With the tapered rolling pin, I was able to fairly easily roll out the dough to a skin size of about 15”. From that skin, I used my cutter pan as a template to cut out a 14” skin. Based on a dough skin weight of 12.30 ounces, I calculated that the thickness factor of the skin was 0.0799073. After docking that skin on both sides, I placed the skin into my 14” cutter pan, which I had lightly pre-oiled with a light olive oil.
I decided that I would not pre-bake the skin this time but rather dress it and bake it in the usual manner. I used slices of low-moisture part-skim mozzarella cheese followed by a 6-in-1 sauce with Italian dried oregano, and Hormel pepperoni slices and green pepper slices. The dressed pizza was baked on the lowest oven rack position for about 11 minutes, in a preheated 475-degree F oven. It was then moved to the topmost oven position for about another minute.
The remaining photos show the finished pizza. The pizza was cracker-like but it was not particularly crispy. Rather, it was quite tender and reflected the rather high oil content (8%), plus the addition of more fat in the form of the butter (4%), resulting in a total fat content of close to 12% (when the water in butter is accounted for). In retrospect, to get a more crispy crust, I perhaps would have pre-baked the crust, much like I did with the high-fat dough skin for the Chicago-style Giordano clone that I made and reported on at Reply 8 at http://www.pizzamaking.com/forum/index.php/topic,5045.msg50247.html#msg50247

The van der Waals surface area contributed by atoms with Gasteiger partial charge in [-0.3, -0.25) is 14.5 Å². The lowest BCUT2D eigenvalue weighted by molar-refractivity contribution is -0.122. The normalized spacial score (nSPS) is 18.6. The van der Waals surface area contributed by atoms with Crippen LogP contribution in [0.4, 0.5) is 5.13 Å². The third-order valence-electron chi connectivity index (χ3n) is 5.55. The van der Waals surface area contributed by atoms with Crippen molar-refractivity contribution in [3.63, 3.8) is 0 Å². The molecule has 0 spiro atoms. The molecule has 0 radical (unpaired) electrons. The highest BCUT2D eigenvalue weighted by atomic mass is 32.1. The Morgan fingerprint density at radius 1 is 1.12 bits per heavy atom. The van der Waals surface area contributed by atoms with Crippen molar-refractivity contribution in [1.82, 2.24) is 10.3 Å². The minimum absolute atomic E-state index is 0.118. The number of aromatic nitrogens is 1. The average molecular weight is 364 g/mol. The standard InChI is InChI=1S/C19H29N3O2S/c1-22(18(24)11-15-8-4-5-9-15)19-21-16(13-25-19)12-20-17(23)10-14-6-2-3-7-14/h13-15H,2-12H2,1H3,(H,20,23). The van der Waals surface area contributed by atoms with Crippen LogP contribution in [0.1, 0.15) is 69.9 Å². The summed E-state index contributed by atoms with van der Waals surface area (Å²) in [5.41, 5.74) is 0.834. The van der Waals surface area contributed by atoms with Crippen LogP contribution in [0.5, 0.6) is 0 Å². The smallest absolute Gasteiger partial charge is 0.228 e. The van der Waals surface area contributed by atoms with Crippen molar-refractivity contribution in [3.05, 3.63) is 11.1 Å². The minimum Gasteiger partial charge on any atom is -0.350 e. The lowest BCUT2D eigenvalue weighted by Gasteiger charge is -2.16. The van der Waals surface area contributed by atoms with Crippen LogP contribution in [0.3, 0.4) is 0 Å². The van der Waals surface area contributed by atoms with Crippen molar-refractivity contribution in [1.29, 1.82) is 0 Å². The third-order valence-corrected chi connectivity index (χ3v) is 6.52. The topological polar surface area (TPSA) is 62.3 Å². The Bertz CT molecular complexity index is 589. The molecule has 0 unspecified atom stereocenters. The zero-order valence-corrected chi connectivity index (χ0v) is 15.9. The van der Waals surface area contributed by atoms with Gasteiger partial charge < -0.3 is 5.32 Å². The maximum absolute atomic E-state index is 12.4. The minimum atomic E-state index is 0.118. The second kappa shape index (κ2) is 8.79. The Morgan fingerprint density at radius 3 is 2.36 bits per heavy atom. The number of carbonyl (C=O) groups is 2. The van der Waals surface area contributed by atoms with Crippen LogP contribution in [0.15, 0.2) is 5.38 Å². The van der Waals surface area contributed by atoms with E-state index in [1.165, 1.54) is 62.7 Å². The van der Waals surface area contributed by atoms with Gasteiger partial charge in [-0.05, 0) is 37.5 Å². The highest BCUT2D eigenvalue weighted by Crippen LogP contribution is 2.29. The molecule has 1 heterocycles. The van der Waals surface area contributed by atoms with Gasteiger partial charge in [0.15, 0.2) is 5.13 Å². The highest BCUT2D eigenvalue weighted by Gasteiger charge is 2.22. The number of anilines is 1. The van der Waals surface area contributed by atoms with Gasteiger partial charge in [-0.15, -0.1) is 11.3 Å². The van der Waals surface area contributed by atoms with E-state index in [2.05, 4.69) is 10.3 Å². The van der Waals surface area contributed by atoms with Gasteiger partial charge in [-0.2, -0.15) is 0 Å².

. Also, I think I would have dispensed with the folding and re-rolling process since my efforts along those lines did not produce much in the way of added crispiness in the finished crust. It is possible, however, that I just didn’t do the best job with the lamination method. So, it is not entirely clear whether the dough warming method contributes enough value to the process to warrant its use with the latest Lehmann dough formulation.
But, if one is interested in achieving a finished crust that is cracker-like and tender rather than crispy, the Lehmann Chicago-style cracker crust formulation should provide those particular characteristics. I might add, however, that as between the latest pizza and the Giordano clone mentioned above, I preferred the Giordano clone—in terms of crust characteristics (more crispy) and better flavor, even though the latest pizza used 4% butter.